China, Australia trade barbs over ‘dangerous’ warship encounter
Beijing denies Canberra’s accusation, saying its vessel kept ‘safe’ distance from Australian ship
Australia’s prime minister on Monday criticized China over what he called a “dangerous” encounter between the two countries’ warships in international waters. Beijing denied the allegations.
Speaking to Sky News, Anthony Albanese accused a Chinese naval ship of showing “dangerous, unsafe and unprofessional” behavior in an altercation with an Australian frigate last Tuesday. Albanese declined to confirm if he had raised the issue with Chinese President Xi Jinping at an Asian Pacific regional summit last week in San Francisco.
Australia said the Chinese destroyer Ningbo operated its sonar while Australian naval divers were underwater trying to clear fishing nets that had tangled the propellers of their ship, the HMAS Toowoomba.
Albanese added that his government had complained through “all the available forums.”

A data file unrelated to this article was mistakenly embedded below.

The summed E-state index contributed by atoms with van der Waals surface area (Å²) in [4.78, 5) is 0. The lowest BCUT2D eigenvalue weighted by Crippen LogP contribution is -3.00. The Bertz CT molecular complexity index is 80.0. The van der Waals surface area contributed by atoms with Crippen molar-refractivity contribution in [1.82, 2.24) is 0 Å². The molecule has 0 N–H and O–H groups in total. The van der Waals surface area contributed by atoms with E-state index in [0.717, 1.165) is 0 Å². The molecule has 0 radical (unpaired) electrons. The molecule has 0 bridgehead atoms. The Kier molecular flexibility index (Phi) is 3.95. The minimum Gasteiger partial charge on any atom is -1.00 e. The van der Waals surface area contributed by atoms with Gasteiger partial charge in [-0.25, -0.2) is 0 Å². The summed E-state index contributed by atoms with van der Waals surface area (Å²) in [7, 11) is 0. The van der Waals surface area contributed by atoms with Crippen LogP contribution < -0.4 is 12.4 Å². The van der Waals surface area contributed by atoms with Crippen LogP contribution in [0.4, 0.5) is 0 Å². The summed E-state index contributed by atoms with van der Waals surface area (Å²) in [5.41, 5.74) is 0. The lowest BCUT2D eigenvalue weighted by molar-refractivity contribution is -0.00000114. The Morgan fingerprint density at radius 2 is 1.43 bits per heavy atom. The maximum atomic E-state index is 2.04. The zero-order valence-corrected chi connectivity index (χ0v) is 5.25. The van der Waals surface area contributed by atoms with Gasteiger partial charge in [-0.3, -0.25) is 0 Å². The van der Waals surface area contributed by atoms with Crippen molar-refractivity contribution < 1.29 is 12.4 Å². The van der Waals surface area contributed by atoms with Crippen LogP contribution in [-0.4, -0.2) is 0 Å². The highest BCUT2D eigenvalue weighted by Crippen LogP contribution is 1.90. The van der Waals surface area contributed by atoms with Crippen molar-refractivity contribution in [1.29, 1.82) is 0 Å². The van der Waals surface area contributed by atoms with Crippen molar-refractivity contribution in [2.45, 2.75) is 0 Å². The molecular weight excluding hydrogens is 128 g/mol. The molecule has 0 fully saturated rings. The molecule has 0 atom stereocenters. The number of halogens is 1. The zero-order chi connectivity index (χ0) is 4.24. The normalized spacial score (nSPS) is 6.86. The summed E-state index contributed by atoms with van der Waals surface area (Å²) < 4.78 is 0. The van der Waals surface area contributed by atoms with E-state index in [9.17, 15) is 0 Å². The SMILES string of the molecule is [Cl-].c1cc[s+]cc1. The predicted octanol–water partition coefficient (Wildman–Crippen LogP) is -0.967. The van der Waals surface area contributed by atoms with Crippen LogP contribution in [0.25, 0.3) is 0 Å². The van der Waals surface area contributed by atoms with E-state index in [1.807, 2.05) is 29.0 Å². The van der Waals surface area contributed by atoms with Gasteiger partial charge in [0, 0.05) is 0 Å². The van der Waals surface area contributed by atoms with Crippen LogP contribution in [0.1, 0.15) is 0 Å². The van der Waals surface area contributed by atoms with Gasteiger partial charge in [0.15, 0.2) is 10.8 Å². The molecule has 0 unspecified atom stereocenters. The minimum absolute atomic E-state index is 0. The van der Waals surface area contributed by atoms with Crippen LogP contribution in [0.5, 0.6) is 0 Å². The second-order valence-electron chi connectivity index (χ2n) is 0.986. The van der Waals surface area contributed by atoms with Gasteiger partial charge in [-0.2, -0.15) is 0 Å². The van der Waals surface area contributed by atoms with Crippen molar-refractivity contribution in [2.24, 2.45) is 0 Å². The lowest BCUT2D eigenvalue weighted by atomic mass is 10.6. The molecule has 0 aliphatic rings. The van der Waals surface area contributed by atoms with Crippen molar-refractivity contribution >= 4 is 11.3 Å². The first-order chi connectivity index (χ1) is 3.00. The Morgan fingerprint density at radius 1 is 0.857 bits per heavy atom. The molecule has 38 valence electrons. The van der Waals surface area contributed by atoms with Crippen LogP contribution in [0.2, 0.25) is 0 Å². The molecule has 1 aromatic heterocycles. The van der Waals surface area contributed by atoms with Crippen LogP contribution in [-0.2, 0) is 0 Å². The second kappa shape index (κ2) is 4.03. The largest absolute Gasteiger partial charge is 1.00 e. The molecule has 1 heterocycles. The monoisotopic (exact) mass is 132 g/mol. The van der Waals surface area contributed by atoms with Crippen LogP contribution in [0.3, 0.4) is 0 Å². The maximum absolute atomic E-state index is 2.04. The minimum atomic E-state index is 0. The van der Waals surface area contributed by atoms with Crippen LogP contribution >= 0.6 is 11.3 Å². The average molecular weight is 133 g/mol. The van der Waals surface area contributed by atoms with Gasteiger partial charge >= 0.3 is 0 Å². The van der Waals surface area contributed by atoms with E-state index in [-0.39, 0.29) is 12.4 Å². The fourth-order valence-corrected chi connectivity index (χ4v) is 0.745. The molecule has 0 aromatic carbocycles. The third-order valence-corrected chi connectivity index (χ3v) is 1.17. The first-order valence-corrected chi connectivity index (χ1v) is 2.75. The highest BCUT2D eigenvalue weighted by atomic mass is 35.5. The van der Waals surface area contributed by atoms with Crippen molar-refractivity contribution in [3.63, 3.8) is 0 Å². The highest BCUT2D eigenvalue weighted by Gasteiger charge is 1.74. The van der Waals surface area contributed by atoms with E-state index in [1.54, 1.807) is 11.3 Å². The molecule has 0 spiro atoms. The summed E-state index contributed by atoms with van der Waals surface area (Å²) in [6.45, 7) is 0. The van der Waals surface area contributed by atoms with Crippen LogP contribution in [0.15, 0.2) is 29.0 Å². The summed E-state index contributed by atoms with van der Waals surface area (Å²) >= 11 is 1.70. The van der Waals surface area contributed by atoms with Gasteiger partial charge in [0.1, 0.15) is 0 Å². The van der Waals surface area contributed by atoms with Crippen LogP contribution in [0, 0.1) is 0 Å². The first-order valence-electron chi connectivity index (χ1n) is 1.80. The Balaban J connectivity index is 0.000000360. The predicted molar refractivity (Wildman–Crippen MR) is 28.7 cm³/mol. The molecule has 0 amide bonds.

One diver was injured in the incident, said the premier.
“This is the sort of incident I’ve spoken about…why we need communication and guard rails, and we must avoid reckless events like this. This is why we’ve strongly objected to China,” he added.
China’s Defense Ministry denied the accusation, saying it was “completely inconsistent with the facts.”
“China kept a safe distance from the Australian ship,” the ministry said in a statement on Monday.
Ministry spokeswoman Mao Ning said the country’s military is always highly disciplined and conducts professional operations in line with international law and practice.
“We hope the relevant party will stop stirring up trouble at China’s doorstep and work with us to jointly sustain the momentum of the improvement and development of China-Australia relations,” Ning told a regular briefing in Beijing on Monday.
China in recent years has often been accused of stoking confrontations in regional waters to assert its maritime dominance.Anadolu Agency website contains only a portion of the news stories offered to subscribers in the AA News Broadcasting System (HAS), and in summarized form. Please contact us for subscription options.